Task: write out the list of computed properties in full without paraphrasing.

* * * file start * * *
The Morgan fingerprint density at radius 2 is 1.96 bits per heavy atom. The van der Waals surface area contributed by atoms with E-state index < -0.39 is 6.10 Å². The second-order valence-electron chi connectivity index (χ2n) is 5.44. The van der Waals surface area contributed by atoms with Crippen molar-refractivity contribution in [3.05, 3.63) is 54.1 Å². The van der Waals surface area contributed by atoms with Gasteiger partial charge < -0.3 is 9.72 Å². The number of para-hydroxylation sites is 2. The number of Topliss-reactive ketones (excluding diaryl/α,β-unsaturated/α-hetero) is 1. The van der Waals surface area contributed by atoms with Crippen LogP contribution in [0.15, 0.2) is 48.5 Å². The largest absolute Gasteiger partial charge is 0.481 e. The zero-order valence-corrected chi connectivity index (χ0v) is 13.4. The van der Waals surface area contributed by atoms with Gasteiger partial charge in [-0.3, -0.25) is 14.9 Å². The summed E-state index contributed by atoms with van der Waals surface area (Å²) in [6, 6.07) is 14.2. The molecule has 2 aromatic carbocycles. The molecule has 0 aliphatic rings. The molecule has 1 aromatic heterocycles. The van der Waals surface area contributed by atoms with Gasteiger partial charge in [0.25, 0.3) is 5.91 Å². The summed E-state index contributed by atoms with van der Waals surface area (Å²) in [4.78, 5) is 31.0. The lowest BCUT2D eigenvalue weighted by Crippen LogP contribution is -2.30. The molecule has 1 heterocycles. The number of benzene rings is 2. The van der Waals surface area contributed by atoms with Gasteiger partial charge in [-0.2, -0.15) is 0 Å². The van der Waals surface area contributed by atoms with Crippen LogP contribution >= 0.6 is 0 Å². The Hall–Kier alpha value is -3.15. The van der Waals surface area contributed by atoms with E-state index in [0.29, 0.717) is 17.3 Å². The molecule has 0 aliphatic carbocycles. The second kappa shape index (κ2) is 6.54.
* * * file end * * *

The Morgan fingerprint density at radius 2 is 1.96 bits per heavy atom. The van der Waals surface area contributed by atoms with E-state index < -0.39 is 6.10 Å². The second-order valence-electron chi connectivity index (χ2n) is 5.44. The van der Waals surface area contributed by atoms with Crippen molar-refractivity contribution in [3.05, 3.63) is 54.1 Å². The van der Waals surface area contributed by atoms with Gasteiger partial charge < -0.3 is 9.72 Å². The number of para-hydroxylation sites is 2. The number of Topliss-reactive ketones (excluding diaryl/α,β-unsaturated/α-hetero) is 1. The van der Waals surface area contributed by atoms with Crippen LogP contribution in [0.15, 0.2) is 48.5 Å². The largest absolute Gasteiger partial charge is 0.481 e. The zero-order valence-corrected chi connectivity index (χ0v) is 13.4. The van der Waals surface area contributed by atoms with Gasteiger partial charge in [-0.3, -0.25) is 14.9 Å². The summed E-state index contributed by atoms with van der Waals surface area (Å²) in [6, 6.07) is 14.2. The molecule has 2 aromatic carbocycles. The molecule has 0 aliphatic rings. The molecule has 1 aromatic heterocycles. The van der Waals surface area contributed by atoms with Gasteiger partial charge in [0.25, 0.3) is 5.91 Å². The summed E-state index contributed by atoms with van der Waals surface area (Å²) in [4.78, 5) is 31.0. The lowest BCUT2D eigenvalue weighted by Crippen LogP contribution is -2.30. The molecule has 1 heterocycles. The number of benzene rings is 2. The van der Waals surface area contributed by atoms with Gasteiger partial charge in [-0.2, -0.15) is 0 Å². The van der Waals surface area contributed by atoms with Crippen LogP contribution >= 0.6 is 0 Å². The Hall–Kier alpha value is -3.15. The van der Waals surface area contributed by atoms with E-state index in [0.29, 0.717) is 17.3 Å². The molecule has 0 aliphatic carbocycles. The second kappa shape index (κ2) is 6.54.